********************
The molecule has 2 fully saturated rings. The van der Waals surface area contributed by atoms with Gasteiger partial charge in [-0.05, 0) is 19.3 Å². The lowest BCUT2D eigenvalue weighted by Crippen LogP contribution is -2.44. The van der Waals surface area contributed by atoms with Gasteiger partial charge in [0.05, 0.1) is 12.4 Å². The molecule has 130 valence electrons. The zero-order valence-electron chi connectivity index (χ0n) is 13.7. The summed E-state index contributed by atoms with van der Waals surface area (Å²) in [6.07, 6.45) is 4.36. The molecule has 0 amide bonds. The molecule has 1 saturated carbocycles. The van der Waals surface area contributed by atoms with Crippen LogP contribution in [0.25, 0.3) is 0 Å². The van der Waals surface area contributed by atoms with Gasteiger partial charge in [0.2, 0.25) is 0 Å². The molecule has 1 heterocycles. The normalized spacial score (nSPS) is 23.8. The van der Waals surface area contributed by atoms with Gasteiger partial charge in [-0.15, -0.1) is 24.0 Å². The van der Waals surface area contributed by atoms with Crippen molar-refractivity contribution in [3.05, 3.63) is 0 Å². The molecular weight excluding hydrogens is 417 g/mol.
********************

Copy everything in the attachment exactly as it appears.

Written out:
The molecule has 2 fully saturated rings. The van der Waals surface area contributed by atoms with Gasteiger partial charge in [-0.05, 0) is 19.3 Å². The lowest BCUT2D eigenvalue weighted by Crippen LogP contribution is -2.44. The van der Waals surface area contributed by atoms with Gasteiger partial charge in [0.05, 0.1) is 12.4 Å². The molecule has 130 valence electrons. The zero-order valence-electron chi connectivity index (χ0n) is 13.7. The summed E-state index contributed by atoms with van der Waals surface area (Å²) in [6.07, 6.45) is 4.36. The molecule has 0 amide bonds. The molecule has 1 saturated carbocycles. The van der Waals surface area contributed by atoms with Crippen LogP contribution in [0.25, 0.3) is 0 Å². The van der Waals surface area contributed by atoms with Gasteiger partial charge in [0.2, 0.25) is 0 Å². The molecule has 1 heterocycles. The normalized spacial score (nSPS) is 23.8. The van der Waals surface area contributed by atoms with Gasteiger partial charge in [-0.15, -0.1) is 24.0 Å². The van der Waals surface area contributed by atoms with Crippen molar-refractivity contribution in [3.05, 3.63) is 0 Å². The molecular weight excluding hydrogens is 417 g/mol.